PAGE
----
Latos not only endeared himself to the writers that day, he upped his team-first quotient dramatically that day by doing what was asked of him by manager Dusty Baker.

It was Baker who told Latos to send Lowe a message pitch, something hard and tight, to remind Lowe that Baker and the Reds hadn’t forgotten that day in 2009 when Lowe put a pitch between the shoulder blades of Joey Votto.

So when Lowe came to bat in the fifth inning, Latos fired the buzz-bomb. After the game, Lowe screamed as if somebody stole his Maypo cereal and aimed most of his epithets at Dusty Baker.

The next morning, after Lowe had his say, I was standing near Latos when he looked at me and said, “I’ll bet you want to talk to me about Derek Lowe.”

Indeed. And Latos didn’t disappoint.

“My first reaction is that I was shocked to hear a veteran pitcher like Lowe whine like he did,” said Latos. “If I wanted to hit him, I would have hit him,” he said. It wouldn’t have been something that was close. It was 96 miles an hour and inside, a two-seamer. I throw inside to all hitters, including pitchers. I’ve never heard a veteran whine so much about nothing.

“It is whatever he wants to think and we’ll let him play into his ego. If he wahnts to whine about it, let him whine about it.”

When Latos was told that Lowe could have retaliated by throwing at him, Latos said, “Lowe doesn’t throw hard enough for it to hurt, so I wasn’t too worried about it. If he wanted to retaliate, he could have. But he didn’t and that’s pretty crappy, to be honest.”

About the Lowe-Baker history, Latos smiled and said, “I’ve heard this and that. He drilled Joey in the back a while back. But I wanted to hit the man, I would have hit him, no ifs, ands or buts.”

Baker admitted he told Latos to send the message, but also said he told Latos not to hit him, just buzz him.

Lowe said his issue with Baker goes all the way back to 2008, when he pitched for the Dodgers, and there was an incident that he said was started by Baker that escalated and nearly got people fired, people on the periphery of what went down. And he said he didn’t respect Baker. He wouldn’t elaborate and said to ask the Reds manager about it.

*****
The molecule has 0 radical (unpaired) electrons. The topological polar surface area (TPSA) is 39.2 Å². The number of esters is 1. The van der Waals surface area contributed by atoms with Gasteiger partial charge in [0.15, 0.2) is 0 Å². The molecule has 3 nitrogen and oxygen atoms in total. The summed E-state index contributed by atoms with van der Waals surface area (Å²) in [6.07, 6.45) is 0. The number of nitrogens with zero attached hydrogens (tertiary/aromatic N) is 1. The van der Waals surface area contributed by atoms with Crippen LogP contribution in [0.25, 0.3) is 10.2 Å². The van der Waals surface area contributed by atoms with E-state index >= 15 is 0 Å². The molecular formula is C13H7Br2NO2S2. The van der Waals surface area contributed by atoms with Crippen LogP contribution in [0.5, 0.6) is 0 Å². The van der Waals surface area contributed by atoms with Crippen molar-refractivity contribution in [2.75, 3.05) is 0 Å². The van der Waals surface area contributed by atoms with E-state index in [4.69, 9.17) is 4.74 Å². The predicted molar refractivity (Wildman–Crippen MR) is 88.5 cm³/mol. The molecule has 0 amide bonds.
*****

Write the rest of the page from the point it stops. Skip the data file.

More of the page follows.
“That is something I didn’t want to make a public scene or a public spectacle. But he brought it up and had some really choice words about me. But I don’t care if he respects me or not. I don’t what what he says. Doesn’t matter.”

Baker brought up the Votto incident and the fact that Lowe hit Brandon Phillips after Latos buzzed him.

“Then he takes exception to a ball inside that didn’t even hit him,” said Baker. “Then he hits Brandon. I’m not denying nothing. I didn’t tell (Latos) to hit him, but I did tell him to buzz him and make him uncomfortable. And that’s what happened.”

There is history history with Phillips, too. Ever since the Indians traded Phillips to Cincinnati, Phillips has spoken disparagingly of the Tribe and has taken it out on the Wahoos with his bat — eight for 13 with two homers and seven RBIs during a three-game sweep.

Of the 2008 issue, Baker said, “Since he made it public, go ask him what he said and what he did then. Since he is such a big man who likes to run his mouth about himself, ask him. I don’t care if he doesn’t respect me. He doesn’t respect himself. The word was that whatever he did and said back then, he was probably drinking at the ball park at the time, so he probably doesn’t rmemeber what he did or said.”

The next morning at Latos sent a horsehide message to Lowe, Latos was sitting in front of Baker’s desk in his office, probably receiving the manager’s thanks.

And is it over? Maybe not. The Reds and Indians play Monday in Cleveland, with those two on the mound again. But with the designated hitter in place, neither Latos nor Lowe will walk to the plate.

But others will. Stay loose.

Hal McCoy’s coverage of the Reds on Press Pros is proudly sponsored by the Buckeye Insurance Group, insuring the heartland for 130 years.